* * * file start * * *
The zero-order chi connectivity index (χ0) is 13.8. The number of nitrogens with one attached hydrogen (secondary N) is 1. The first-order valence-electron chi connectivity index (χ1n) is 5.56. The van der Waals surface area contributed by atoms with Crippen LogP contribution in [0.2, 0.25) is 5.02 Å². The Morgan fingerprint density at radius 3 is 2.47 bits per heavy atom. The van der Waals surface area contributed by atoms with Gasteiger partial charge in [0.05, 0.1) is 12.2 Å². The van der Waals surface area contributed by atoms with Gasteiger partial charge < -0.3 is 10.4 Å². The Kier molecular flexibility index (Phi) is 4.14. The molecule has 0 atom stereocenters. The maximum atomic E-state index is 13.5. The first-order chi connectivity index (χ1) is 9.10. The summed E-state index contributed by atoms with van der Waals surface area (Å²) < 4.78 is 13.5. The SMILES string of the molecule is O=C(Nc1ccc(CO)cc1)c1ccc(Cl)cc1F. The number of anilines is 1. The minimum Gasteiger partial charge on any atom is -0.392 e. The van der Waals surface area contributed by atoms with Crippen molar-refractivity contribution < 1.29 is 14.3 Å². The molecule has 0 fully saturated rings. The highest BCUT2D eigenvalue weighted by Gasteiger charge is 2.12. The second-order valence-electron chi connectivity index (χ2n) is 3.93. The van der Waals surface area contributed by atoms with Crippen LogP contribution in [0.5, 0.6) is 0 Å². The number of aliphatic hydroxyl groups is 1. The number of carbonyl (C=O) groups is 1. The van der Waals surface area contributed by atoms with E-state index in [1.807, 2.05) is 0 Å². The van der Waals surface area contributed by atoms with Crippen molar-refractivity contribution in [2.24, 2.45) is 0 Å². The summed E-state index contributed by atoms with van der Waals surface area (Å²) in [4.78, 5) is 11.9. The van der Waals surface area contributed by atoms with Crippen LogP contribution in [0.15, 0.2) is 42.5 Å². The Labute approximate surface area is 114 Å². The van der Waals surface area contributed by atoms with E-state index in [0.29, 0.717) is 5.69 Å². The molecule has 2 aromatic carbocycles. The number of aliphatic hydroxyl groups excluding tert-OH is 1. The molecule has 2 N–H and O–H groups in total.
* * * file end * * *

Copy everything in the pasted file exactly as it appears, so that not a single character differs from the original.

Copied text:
The zero-order chi connectivity index (χ0) is 13.8. The number of nitrogens with one attached hydrogen (secondary N) is 1. The first-order valence-electron chi connectivity index (χ1n) is 5.56. The van der Waals surface area contributed by atoms with Crippen LogP contribution in [0.2, 0.25) is 5.02 Å². The Morgan fingerprint density at radius 3 is 2.47 bits per heavy atom. The van der Waals surface area contributed by atoms with Gasteiger partial charge in [0.05, 0.1) is 12.2 Å². The van der Waals surface area contributed by atoms with Gasteiger partial charge < -0.3 is 10.4 Å². The Kier molecular flexibility index (Phi) is 4.14. The molecule has 0 atom stereocenters. The maximum atomic E-state index is 13.5. The first-order chi connectivity index (χ1) is 9.10. The summed E-state index contributed by atoms with van der Waals surface area (Å²) < 4.78 is 13.5. The SMILES string of the molecule is O=C(Nc1ccc(CO)cc1)c1ccc(Cl)cc1F. The number of anilines is 1. The minimum Gasteiger partial charge on any atom is -0.392 e. The van der Waals surface area contributed by atoms with Crippen molar-refractivity contribution < 1.29 is 14.3 Å². The molecule has 0 fully saturated rings. The highest BCUT2D eigenvalue weighted by Gasteiger charge is 2.12. The second-order valence-electron chi connectivity index (χ2n) is 3.93. The van der Waals surface area contributed by atoms with Crippen LogP contribution in [0.5, 0.6) is 0 Å². The number of aliphatic hydroxyl groups is 1. The number of carbonyl (C=O) groups is 1. The van der Waals surface area contributed by atoms with E-state index in [1.807, 2.05) is 0 Å². The van der Waals surface area contributed by atoms with Crippen molar-refractivity contribution in [2.24, 2.45) is 0 Å². The summed E-state index contributed by atoms with van der Waals surface area (Å²) in [4.78, 5) is 11.9. The van der Waals surface area contributed by atoms with Crippen LogP contribution in [0.15, 0.2) is 42.5 Å². The Labute approximate surface area is 114 Å². The van der Waals surface area contributed by atoms with E-state index in [0.29, 0.717) is 5.69 Å². The molecule has 2 aromatic carbocycles. The number of aliphatic hydroxyl groups excluding tert-OH is 1. The molecule has 2 N–H and O–H groups in total.